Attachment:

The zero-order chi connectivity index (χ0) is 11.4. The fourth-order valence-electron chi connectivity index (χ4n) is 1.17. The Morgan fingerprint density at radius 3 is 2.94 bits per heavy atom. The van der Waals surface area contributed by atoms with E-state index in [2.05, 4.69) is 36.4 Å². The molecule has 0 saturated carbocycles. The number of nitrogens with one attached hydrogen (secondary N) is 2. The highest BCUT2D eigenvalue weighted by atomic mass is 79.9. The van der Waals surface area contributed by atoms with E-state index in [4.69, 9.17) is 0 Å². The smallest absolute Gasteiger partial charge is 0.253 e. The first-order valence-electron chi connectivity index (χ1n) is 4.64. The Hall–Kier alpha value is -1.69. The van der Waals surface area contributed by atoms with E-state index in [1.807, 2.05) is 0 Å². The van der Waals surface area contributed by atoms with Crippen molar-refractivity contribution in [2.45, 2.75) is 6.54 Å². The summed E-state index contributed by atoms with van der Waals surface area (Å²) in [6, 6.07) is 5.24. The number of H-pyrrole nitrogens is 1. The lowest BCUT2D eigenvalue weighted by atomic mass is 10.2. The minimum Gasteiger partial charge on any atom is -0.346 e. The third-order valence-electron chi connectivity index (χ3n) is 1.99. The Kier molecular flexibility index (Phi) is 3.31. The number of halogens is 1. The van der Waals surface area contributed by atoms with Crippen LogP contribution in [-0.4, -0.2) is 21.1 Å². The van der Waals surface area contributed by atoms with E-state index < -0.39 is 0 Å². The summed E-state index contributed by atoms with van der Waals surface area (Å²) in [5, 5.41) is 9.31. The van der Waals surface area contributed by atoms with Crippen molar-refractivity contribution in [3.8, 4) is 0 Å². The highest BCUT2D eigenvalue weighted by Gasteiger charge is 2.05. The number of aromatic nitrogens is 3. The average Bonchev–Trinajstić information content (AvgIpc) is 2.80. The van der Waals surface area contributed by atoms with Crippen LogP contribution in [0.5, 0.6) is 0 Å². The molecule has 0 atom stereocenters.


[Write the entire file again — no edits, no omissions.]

The zero-order chi connectivity index (χ0) is 11.4. The fourth-order valence-electron chi connectivity index (χ4n) is 1.17. The Morgan fingerprint density at radius 3 is 2.94 bits per heavy atom. The van der Waals surface area contributed by atoms with E-state index in [2.05, 4.69) is 36.4 Å². The molecule has 0 saturated carbocycles. The number of nitrogens with one attached hydrogen (secondary N) is 2. The highest BCUT2D eigenvalue weighted by atomic mass is 79.9. The van der Waals surface area contributed by atoms with E-state index in [4.69, 9.17) is 0 Å². The smallest absolute Gasteiger partial charge is 0.253 e. The first-order valence-electron chi connectivity index (χ1n) is 4.64. The Hall–Kier alpha value is -1.69. The van der Waals surface area contributed by atoms with E-state index in [1.807, 2.05) is 0 Å². The van der Waals surface area contributed by atoms with Crippen molar-refractivity contribution in [2.45, 2.75) is 6.54 Å². The summed E-state index contributed by atoms with van der Waals surface area (Å²) in [6, 6.07) is 5.24. The number of H-pyrrole nitrogens is 1. The lowest BCUT2D eigenvalue weighted by atomic mass is 10.2. The minimum Gasteiger partial charge on any atom is -0.346 e. The third-order valence-electron chi connectivity index (χ3n) is 1.99. The Kier molecular flexibility index (Phi) is 3.31. The number of halogens is 1. The van der Waals surface area contributed by atoms with Crippen LogP contribution in [-0.4, -0.2) is 21.1 Å². The van der Waals surface area contributed by atoms with E-state index < -0.39 is 0 Å². The summed E-state index contributed by atoms with van der Waals surface area (Å²) in [5, 5.41) is 9.31. The van der Waals surface area contributed by atoms with Crippen molar-refractivity contribution in [3.8, 4) is 0 Å². The highest BCUT2D eigenvalue weighted by Gasteiger charge is 2.05. The number of aromatic nitrogens is 3. The average Bonchev–Trinajstić information content (AvgIpc) is 2.80. The van der Waals surface area contributed by atoms with Crippen LogP contribution in [0.5, 0.6) is 0 Å². The molecule has 0 atom stereocenters.